The Intervention Area
One week after a devastating wildfire the Mossy Earth team was on the ground to assess and document its damage. It was a hugely humbling experience to see so much destruction. We have tried our best to portray this to you in our video.

The Wildfire Restoration Project

Bringing hope and life to a valley devastated by fire
The Summer of Horror
On the 26th and 27th of August a wildfire burned through a large area of the Douro Natural Park. It was one of the many fires that ripped through Portugal in 2017. A summer which not only saw an abnormal 120,000 hectares burn but also the worst loss of life in the country this century, 65 victims in one day.
A Tough Fight
More than 150 firefighters were involved in putting out the Douro Valley fire supported by 51 vehicles, 2 helicopters and 1 airplane. By the afternoon of the 27th the fire was finally under control but not before causing catastrophic economic and ecological damage to the area. 

The cause of the fire is thought to be of criminal nature but the perpetrator has not been caught.
Ashes & Cinder
Ribeira do Mosteiro, once one of the most beautiful trails in the natural park, now reduced to a charred, barren and lifeless landscape. 

The only areas in the valley that did not burn were the native forests where wild horses graze the land and the dry shrubs were fewer. This showcases that with the correct form of land management this type of disaster is avoidable.

The Goal

Creating a Thriving Nucleus of Life
Our goal is to create a continuous native forest which is fire resistant and a safe-haven for wildlife. 

The first species to return will be the vultures who nest in the nearby cliffs. The enormous griffon vulture and the endangered and peculiar Egyptian vulture both nest on the crags and cliffs of this valley.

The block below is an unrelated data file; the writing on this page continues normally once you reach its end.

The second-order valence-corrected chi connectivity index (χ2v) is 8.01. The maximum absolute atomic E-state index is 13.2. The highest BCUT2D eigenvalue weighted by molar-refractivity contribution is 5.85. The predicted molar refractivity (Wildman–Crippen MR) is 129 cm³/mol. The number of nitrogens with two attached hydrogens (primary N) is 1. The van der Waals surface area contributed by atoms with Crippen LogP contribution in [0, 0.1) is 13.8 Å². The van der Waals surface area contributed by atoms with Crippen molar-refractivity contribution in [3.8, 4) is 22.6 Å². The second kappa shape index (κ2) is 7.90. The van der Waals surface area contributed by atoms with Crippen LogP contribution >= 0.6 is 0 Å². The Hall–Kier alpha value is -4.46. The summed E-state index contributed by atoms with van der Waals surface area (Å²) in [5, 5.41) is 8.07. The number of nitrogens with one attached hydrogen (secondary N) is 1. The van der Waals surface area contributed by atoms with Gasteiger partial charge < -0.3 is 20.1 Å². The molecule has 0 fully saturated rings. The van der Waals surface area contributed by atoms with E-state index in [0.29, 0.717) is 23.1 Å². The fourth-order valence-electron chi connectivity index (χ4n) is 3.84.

Soon after the first week of good rain the grasses will start growing and, within a few weeks, they will attract insects and small mammals. These will in turn attract larger mammals such as bobcats and also birds of prey such as the golden and bonelli eagles.

Within a few years we will be re-introducing wild horses to graze the land. This together with the mix of tree species will increase the fire-resistance of the forest.
Phase 1: The plan
"Where there is life, there is hope."
We are not sure how this tree survived the blaze. Everything in a radius of 5 kilometers is charred and devoid of life. All we know is that where there is life, there is hope! There is a lot of work to be done and we must be quick in our action. Together with our local rewilding partners we set out a 5 stage plan to get started:
  • Mapping and planning the restoration
  • Protecting the soil from erosion
  • The first reforestation action
  • Digging a well & building an irrigation system
  • Tree planting over the rest of the area
Mapping and Planning
To pick the first intervention area several factors were taken into account:
  • Priority to areas with high risk of erosion
  • An area where it is possible to create the largest nucleus of continuous forest
  • An area where a well can be dug and where it would be possible to install a watering system for the initial years
We opted for the area shown in green on the map. It is a south facing slope under high risk of erosion, and the most suitable location for a well.

In blue is an area earmarked for a future rewilding land, which will contain the creek, the cliffs and the lower slopes of the mountains. This area will be managed by wild horses and taurus in 2-3 years. The area In red, which also burnt in the fire requires restoration.  
Protecting the soil from erosion
The loss of soil is one of the worst consequences of wildfires. To help tackle this issue we will be sowing wild pioneering grasses of various species that will spring to life after the first rain. 

This will ensure that there is some vegetation to hold the soil together when the heavier rain come.
Preparing a forest: the first planting action
We are getting everything ready for the initial reforestation work to kick off after the first week of good rain. 

We will be planting trees grown from local seeds to ensure they have the best DNA. 

The species to be planted on the slopes will be a mix of Arbutus unedoPhilyrea angustifoliaPrunus lusitanicaQuercus fagineaQuercus rotundifolia and Juniperus oxycedrus.

The species planted along the waterlines will be a mix of Celtis australisSalix atrocinerFraxinus angustifoliaViburnum tinus and Frangula alnus.